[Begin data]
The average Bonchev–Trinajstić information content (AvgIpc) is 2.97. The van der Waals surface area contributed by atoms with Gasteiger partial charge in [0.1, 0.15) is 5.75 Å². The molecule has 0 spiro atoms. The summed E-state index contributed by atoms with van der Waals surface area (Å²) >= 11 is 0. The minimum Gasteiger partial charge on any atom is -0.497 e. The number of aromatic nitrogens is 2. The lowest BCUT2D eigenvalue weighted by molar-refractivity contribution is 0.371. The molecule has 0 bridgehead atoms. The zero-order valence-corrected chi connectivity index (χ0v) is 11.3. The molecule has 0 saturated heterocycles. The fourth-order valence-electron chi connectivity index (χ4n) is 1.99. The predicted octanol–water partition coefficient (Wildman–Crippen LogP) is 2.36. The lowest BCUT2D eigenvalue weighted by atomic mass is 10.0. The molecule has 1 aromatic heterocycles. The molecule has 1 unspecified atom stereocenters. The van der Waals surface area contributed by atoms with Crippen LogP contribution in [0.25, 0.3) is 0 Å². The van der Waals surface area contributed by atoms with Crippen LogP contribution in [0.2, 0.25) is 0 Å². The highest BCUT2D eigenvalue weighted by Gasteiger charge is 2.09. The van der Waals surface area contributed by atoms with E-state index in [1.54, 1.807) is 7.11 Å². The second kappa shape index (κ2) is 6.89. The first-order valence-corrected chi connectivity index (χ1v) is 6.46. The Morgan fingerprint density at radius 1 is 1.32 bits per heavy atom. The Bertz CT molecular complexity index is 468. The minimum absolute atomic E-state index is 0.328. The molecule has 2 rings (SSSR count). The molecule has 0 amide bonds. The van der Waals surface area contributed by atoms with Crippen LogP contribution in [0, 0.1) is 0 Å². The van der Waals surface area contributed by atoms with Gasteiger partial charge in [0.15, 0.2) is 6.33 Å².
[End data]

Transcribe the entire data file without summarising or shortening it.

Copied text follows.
The average Bonchev–Trinajstić information content (AvgIpc) is 2.97. The van der Waals surface area contributed by atoms with Gasteiger partial charge in [0.1, 0.15) is 5.75 Å². The molecule has 0 spiro atoms. The summed E-state index contributed by atoms with van der Waals surface area (Å²) >= 11 is 0. The minimum Gasteiger partial charge on any atom is -0.497 e. The number of aromatic nitrogens is 2. The lowest BCUT2D eigenvalue weighted by molar-refractivity contribution is 0.371. The molecule has 0 bridgehead atoms. The zero-order valence-corrected chi connectivity index (χ0v) is 11.3. The molecule has 0 saturated heterocycles. The fourth-order valence-electron chi connectivity index (χ4n) is 1.99. The predicted octanol–water partition coefficient (Wildman–Crippen LogP) is 2.36. The lowest BCUT2D eigenvalue weighted by atomic mass is 10.0. The molecule has 1 aromatic heterocycles. The molecule has 1 unspecified atom stereocenters. The van der Waals surface area contributed by atoms with Crippen LogP contribution in [0.25, 0.3) is 0 Å². The van der Waals surface area contributed by atoms with Crippen LogP contribution in [0.2, 0.25) is 0 Å². The highest BCUT2D eigenvalue weighted by Gasteiger charge is 2.09. The van der Waals surface area contributed by atoms with E-state index in [1.54, 1.807) is 7.11 Å². The second kappa shape index (κ2) is 6.89. The first-order valence-corrected chi connectivity index (χ1v) is 6.46. The Morgan fingerprint density at radius 1 is 1.32 bits per heavy atom. The Bertz CT molecular complexity index is 468. The minimum absolute atomic E-state index is 0.328. The molecule has 2 rings (SSSR count). The molecule has 0 amide bonds. The van der Waals surface area contributed by atoms with Crippen LogP contribution in [0, 0.1) is 0 Å². The van der Waals surface area contributed by atoms with Gasteiger partial charge in [0.15, 0.2) is 6.33 Å².